The NHS is wasting £1 billion a year, or around 12% of its procurement budget, through paying vastly different amounts for the same products, new statistics reveal.
The findings come from a new database on NHS expenditures set up by NHS Shared Business Services, a partnership between the NHS and Steria which provides finance and accounting, payroll services and e-procurement, to NHS organisations.
Giving examples of the widely different amounts which NHS Trusts are paying for the same products, NHS SBS managing director John Neilson pointed to up to 19 different prices for the same pacemaker, and 22 different prices for a surgical tool. These inconsistencies range right across the NHS, from GP practices to Foundation Trusts, he added.
Commenitng on the findings, Ira Gaberman, a partner at global strategy consultants AT Kearmey, said the NHS has “a long way to go” to best-practice procurement operations, and a mixed track record of adopting the changes needed to realise the billions in savings that could be captured and re-invested in patient care.
Bringing the buying power of the NHS into contract price negotiations is the easiest first step, and only part of the answer, but there is “an unhealthy view” that contract price improvements equates to procurement excellence, he says. “Bigger savings require use of other market levers such as rationalisation and standardization, while reducing the complexity of the supply chain and better management of inventory stock would deliver even further savings,” he says.
Mr Gaberman also points out that that there is often great reluctance to have the clinical discussions necessary for those measures to be accepted and employed in individual organizations, because of the belief that clinicians would not accept them. However, he adds, that view is a “myth.”
“There is a convincing record outside the NHS of gaining clinical consensus on medical equipment and supplies, and of better management of the supply chain. These are transferring large amounts of money from equipment and supplies providers back into clinical care. The solutions exist and are ready for NHS application. Current efforts will not get there,” he says.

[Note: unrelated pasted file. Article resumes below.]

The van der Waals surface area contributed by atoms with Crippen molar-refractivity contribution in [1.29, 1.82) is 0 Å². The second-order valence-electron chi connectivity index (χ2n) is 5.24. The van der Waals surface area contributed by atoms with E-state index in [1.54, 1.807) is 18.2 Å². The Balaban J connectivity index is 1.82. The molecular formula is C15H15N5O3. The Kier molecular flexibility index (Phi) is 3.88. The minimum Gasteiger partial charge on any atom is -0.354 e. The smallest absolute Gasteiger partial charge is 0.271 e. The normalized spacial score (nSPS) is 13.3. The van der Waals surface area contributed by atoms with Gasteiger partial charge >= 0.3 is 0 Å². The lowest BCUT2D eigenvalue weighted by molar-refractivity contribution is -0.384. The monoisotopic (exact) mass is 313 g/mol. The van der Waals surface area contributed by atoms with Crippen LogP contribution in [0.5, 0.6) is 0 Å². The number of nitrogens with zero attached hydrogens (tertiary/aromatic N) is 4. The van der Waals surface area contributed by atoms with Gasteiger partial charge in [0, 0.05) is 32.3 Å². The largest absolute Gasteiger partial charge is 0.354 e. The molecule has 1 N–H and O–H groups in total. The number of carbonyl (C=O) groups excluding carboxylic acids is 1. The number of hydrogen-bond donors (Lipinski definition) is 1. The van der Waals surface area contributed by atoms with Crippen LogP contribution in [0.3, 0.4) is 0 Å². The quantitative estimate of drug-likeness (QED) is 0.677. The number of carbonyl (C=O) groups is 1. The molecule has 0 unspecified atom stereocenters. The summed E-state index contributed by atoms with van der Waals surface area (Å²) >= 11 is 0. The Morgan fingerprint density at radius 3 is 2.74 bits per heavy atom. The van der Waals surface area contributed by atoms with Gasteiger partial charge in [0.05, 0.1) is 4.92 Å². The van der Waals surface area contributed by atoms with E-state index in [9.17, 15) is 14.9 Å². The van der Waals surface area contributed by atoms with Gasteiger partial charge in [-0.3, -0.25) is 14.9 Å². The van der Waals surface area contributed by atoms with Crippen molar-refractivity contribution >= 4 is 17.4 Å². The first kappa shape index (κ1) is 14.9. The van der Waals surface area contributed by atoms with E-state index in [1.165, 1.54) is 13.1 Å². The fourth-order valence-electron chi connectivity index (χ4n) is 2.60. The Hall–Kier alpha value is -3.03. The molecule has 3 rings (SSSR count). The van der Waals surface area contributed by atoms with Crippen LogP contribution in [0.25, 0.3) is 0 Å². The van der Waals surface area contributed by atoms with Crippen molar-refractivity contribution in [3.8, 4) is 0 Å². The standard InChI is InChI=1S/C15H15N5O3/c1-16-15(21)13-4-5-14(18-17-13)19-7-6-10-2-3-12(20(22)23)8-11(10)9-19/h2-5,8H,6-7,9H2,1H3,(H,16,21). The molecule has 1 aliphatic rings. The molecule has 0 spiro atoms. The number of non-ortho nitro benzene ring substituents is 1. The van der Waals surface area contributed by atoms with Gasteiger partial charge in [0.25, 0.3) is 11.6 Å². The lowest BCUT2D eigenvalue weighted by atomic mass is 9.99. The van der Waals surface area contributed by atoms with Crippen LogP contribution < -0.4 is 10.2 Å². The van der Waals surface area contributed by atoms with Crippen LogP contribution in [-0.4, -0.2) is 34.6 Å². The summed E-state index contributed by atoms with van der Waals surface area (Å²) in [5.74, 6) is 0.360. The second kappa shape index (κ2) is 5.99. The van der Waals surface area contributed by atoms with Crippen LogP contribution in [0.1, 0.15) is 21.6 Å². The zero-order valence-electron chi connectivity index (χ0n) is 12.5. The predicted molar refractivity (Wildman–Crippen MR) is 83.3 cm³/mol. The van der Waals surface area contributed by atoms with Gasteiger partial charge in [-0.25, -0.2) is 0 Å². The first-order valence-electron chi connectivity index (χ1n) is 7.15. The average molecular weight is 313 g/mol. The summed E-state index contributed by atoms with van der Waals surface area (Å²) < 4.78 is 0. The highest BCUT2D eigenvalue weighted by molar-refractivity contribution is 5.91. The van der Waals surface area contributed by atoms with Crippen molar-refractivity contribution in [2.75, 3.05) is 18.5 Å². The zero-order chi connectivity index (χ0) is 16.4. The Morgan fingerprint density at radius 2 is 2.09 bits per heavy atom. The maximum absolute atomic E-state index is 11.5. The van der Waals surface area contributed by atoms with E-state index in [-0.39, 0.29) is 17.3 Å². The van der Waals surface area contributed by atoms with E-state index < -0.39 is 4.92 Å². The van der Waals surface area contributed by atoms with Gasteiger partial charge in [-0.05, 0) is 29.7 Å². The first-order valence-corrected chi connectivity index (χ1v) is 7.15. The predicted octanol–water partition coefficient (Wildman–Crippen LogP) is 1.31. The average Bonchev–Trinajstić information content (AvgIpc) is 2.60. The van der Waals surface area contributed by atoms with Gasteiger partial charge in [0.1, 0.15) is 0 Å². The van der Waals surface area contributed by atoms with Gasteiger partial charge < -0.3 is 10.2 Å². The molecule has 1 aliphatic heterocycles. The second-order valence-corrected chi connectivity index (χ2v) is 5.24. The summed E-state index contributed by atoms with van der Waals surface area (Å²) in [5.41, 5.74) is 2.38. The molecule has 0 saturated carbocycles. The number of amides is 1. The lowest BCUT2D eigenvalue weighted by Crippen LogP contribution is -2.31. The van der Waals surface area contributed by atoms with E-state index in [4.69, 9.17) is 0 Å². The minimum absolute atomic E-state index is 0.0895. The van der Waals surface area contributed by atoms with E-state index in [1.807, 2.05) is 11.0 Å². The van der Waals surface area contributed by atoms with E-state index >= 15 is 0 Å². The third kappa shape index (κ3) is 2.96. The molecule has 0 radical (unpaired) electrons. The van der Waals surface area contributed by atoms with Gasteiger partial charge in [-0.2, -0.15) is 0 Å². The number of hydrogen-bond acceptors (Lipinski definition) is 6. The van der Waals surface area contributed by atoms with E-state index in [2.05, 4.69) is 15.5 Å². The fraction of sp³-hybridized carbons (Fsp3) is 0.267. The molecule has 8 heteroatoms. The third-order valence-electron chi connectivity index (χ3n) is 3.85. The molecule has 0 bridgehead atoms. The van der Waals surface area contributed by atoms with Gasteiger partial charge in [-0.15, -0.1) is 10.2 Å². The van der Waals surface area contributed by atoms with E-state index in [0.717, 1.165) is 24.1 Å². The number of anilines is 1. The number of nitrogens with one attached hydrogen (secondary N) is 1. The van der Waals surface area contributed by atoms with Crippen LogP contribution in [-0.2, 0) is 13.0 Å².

Mr Neilson has also suggested that the NHS could save millions of pounds by outsourcing call centres for GP and hospital appointments to India, where a certain amount of administration work for NHS Trusts is already being done. However, such proposals have been opposed by patient groups and the NHS Confederation, who point to patient confidentiality issues and the undesirability of taking jobs away from the UK.
Mr Gaberman is also cautious. “Offshoring NHS activities might save money, but other options exist which could and should gain more political backing, especially at local level,” he says.
Currently, there is a dearth of shared services within the NHS in areas ripe for collaborative solutions - corporate functions are obvious candidates here, he says - and clinical support services should also be addressed. While pathology receives a lot of media attention as a result of Lord Carter’s review of NHS pathology services in England in 2008, elements of imaging, pharmacy and other support services should equally be shared to improve quality and capture efficiencies, he suggests.
Moreover, shared provision of clinical front-line services to enable clinical scale and leveraged scare expertise should also be occurring with far more frequency, although organisational boundaries and local politics often prevent such solutions.
“In the NHS, these solutions are considered ‘bold’ and ‘risky’. They are not. They are standard, viable options that should be considered and put in place with far greater frequency,” says Mr Gaberman.